Former prisoners, tens of thousands of whom are recruited by PMCs, often make up the first wave of attacks. They have the heaviest losses, according to Ukrainian officials, up to 80%. More experienced fighters come in the second wave, with night vision devices and thermal imagers. If the Wagner men manage to get into position, with artillery support they dig trenches and consolidate their gains, but they are very vulnerable to attacks in open areas. And again, judging by the intercepts, there is often a lack of coordination between Wagner and the Russian military.

Prigozhin has repeatedly stated that his fighters are responsible for the capture of Soledar, which was the first achievement of the Russian military in several months. He stated last week: “No units were involved in the assault on Soledar, except for Wagner PMC operatives.

Founder Wagner’s speech is Prigozhin’s path to more resources, and he plays a major role in his ongoing battle with the Russian military establishment, which he has often criticized as inept and corrupt. Gerasimov has been appointed commander-in-chief of Russia’s “special military operation” in Ukraine amid growing criticism of its erratic progress. As long as the Russian Defense Ministry is inefficient, Prigozhin will be on its heels and demand more resources for Wagner.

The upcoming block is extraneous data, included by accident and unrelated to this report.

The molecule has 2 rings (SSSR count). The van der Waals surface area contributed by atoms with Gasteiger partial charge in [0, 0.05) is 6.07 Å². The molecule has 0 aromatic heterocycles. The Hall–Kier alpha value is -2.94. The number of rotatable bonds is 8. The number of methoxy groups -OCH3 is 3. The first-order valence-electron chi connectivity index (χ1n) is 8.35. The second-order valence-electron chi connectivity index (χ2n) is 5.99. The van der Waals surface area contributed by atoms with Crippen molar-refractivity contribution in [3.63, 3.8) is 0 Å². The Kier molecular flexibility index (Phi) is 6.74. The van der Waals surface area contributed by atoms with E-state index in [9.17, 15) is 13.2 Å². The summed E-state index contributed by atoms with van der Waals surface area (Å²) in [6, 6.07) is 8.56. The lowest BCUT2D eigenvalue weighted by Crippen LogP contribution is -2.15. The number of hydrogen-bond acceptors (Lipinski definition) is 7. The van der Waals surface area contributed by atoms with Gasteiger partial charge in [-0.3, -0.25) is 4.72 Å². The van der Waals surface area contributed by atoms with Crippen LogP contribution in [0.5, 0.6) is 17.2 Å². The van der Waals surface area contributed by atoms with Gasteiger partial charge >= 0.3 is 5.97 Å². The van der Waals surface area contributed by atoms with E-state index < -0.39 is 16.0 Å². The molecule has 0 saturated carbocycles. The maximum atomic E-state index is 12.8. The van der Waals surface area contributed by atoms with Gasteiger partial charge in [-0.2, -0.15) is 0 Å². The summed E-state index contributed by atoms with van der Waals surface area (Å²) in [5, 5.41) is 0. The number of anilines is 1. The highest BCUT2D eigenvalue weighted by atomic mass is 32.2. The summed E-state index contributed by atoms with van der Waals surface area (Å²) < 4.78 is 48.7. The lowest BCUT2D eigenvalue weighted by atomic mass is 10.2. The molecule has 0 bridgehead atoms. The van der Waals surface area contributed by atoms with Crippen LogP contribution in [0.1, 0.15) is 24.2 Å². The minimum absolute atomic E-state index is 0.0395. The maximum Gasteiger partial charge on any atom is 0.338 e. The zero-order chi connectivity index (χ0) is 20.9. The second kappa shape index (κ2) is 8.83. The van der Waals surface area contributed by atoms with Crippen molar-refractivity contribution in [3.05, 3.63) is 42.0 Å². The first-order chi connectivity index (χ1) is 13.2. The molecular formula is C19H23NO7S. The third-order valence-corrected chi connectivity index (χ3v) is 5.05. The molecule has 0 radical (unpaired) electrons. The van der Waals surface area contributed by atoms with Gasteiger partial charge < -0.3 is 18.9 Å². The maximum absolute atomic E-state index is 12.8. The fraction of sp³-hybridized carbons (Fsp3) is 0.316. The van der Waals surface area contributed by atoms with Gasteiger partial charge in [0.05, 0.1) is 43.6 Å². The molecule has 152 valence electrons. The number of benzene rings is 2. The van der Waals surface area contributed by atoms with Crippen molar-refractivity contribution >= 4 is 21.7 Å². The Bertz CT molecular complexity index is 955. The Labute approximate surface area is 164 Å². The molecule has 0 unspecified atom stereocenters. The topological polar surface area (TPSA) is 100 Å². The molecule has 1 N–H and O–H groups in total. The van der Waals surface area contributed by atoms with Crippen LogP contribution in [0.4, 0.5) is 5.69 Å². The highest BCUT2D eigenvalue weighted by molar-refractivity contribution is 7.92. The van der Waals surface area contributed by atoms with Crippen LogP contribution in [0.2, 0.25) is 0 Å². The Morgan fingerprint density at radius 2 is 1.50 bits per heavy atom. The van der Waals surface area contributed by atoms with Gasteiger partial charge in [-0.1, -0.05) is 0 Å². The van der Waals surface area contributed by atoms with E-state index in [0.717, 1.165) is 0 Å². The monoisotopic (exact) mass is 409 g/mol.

Although the group seems to be able to obtain weapons in other ways as well. Last week, U.S. officials, including National Security Council spokesman John Kirby, said that Wagner was buying weapons from North Korea:

“North Korea supplied infantry rockets and rockets to Russia last month for use by Wagner.”

Prigozhin is clearly not devoid of ambition. Last week, speaking in Soledar, he said that Wagner is probably “the most experienced army in the world today.” And he noted that his forces already have multiple launch rocket systems, their own air defense systems and artillery. The founder of the PMC, CNN notes, also drew a subtle comparison between Wagner and the downward brutality of the Russian military, stating:

“Everyone who is on earth is being listened to. The commanders consult with the fighters, and the leadership of the PMC consults with the commanders. That is why the Wagner PMC has moved forward and will continue to move forward.”

Two months ago, Andrey Kolesnikov, senior fellow at the Carnegie Endowment for International Peace, compared Prigozhin’s growing influence to that of Grigory Rasputin at the court of Tsar Nicholas II:

“Putin needs military effectiveness at any cost. AT [Пригожине] there is a negative diabolical charisma, and in a sense, this charisma can compete with Putin’s. Putin needs him now in this capacity, in this form,” he told the Current Time TV channel.

Prigogine, apparently, was intrigued by the comparison with Rasputin. But in comments published by his company Concord, he had his typical twist:

“Unfortunately, I don’t have stable blood flow. I bleed the enemies of our Motherland. And not by spells, but by direct contact with them.”